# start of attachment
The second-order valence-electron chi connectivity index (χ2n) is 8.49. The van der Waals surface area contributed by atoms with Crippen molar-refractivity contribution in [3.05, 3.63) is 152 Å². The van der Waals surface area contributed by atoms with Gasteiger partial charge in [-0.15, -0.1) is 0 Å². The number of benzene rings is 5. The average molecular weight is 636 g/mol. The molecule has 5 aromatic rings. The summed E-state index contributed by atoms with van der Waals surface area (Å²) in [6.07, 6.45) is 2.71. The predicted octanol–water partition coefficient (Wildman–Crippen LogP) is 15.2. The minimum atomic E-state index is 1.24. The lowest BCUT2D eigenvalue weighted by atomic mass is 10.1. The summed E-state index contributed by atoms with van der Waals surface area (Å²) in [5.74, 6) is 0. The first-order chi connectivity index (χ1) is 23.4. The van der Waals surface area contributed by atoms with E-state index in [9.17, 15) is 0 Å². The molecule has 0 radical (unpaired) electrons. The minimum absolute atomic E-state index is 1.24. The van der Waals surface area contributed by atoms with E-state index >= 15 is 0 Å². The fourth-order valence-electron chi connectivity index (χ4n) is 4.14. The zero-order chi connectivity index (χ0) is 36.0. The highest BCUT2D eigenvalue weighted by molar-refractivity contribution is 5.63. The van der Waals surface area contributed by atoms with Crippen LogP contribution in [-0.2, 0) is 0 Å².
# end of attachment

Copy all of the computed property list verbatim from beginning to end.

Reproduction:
The second-order valence-electron chi connectivity index (χ2n) is 8.49. The van der Waals surface area contributed by atoms with Crippen molar-refractivity contribution in [3.05, 3.63) is 152 Å². The van der Waals surface area contributed by atoms with Gasteiger partial charge in [-0.15, -0.1) is 0 Å². The number of benzene rings is 5. The average molecular weight is 636 g/mol. The molecule has 5 aromatic rings. The summed E-state index contributed by atoms with van der Waals surface area (Å²) in [6.07, 6.45) is 2.71. The predicted octanol–water partition coefficient (Wildman–Crippen LogP) is 15.2. The minimum atomic E-state index is 1.24. The lowest BCUT2D eigenvalue weighted by atomic mass is 10.1. The summed E-state index contributed by atoms with van der Waals surface area (Å²) in [5.74, 6) is 0. The first-order chi connectivity index (χ1) is 23.4. The van der Waals surface area contributed by atoms with E-state index in [9.17, 15) is 0 Å². The molecule has 0 radical (unpaired) electrons. The minimum absolute atomic E-state index is 1.24. The van der Waals surface area contributed by atoms with E-state index >= 15 is 0 Å². The fourth-order valence-electron chi connectivity index (χ4n) is 4.14. The zero-order chi connectivity index (χ0) is 36.0. The highest BCUT2D eigenvalue weighted by molar-refractivity contribution is 5.63. The van der Waals surface area contributed by atoms with Crippen LogP contribution in [-0.2, 0) is 0 Å².